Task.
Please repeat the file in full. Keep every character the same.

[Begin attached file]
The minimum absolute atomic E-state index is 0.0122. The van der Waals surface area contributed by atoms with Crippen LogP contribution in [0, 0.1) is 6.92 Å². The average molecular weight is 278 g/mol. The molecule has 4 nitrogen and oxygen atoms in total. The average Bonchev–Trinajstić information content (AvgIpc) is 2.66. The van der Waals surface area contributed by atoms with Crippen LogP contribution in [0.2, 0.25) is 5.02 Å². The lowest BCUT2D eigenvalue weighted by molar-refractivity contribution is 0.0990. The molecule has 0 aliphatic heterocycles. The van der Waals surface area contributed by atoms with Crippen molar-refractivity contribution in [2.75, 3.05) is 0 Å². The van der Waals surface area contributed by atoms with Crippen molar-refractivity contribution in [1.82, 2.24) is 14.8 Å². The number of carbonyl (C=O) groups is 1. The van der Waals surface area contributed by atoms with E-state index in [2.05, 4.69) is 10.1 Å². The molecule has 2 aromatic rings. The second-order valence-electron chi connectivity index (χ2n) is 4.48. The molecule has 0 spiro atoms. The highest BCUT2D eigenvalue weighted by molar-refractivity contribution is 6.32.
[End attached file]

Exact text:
The minimum absolute atomic E-state index is 0.0122. The van der Waals surface area contributed by atoms with Crippen LogP contribution in [0, 0.1) is 6.92 Å². The average molecular weight is 278 g/mol. The molecule has 4 nitrogen and oxygen atoms in total. The average Bonchev–Trinajstić information content (AvgIpc) is 2.66. The van der Waals surface area contributed by atoms with Crippen LogP contribution in [0.2, 0.25) is 5.02 Å². The lowest BCUT2D eigenvalue weighted by molar-refractivity contribution is 0.0990. The molecule has 0 aliphatic heterocycles. The van der Waals surface area contributed by atoms with Crippen molar-refractivity contribution in [2.75, 3.05) is 0 Å². The van der Waals surface area contributed by atoms with Crippen molar-refractivity contribution in [1.82, 2.24) is 14.8 Å². The number of carbonyl (C=O) groups is 1. The van der Waals surface area contributed by atoms with E-state index in [2.05, 4.69) is 10.1 Å². The molecule has 2 aromatic rings. The second-order valence-electron chi connectivity index (χ2n) is 4.48. The molecule has 0 spiro atoms. The highest BCUT2D eigenvalue weighted by molar-refractivity contribution is 6.32.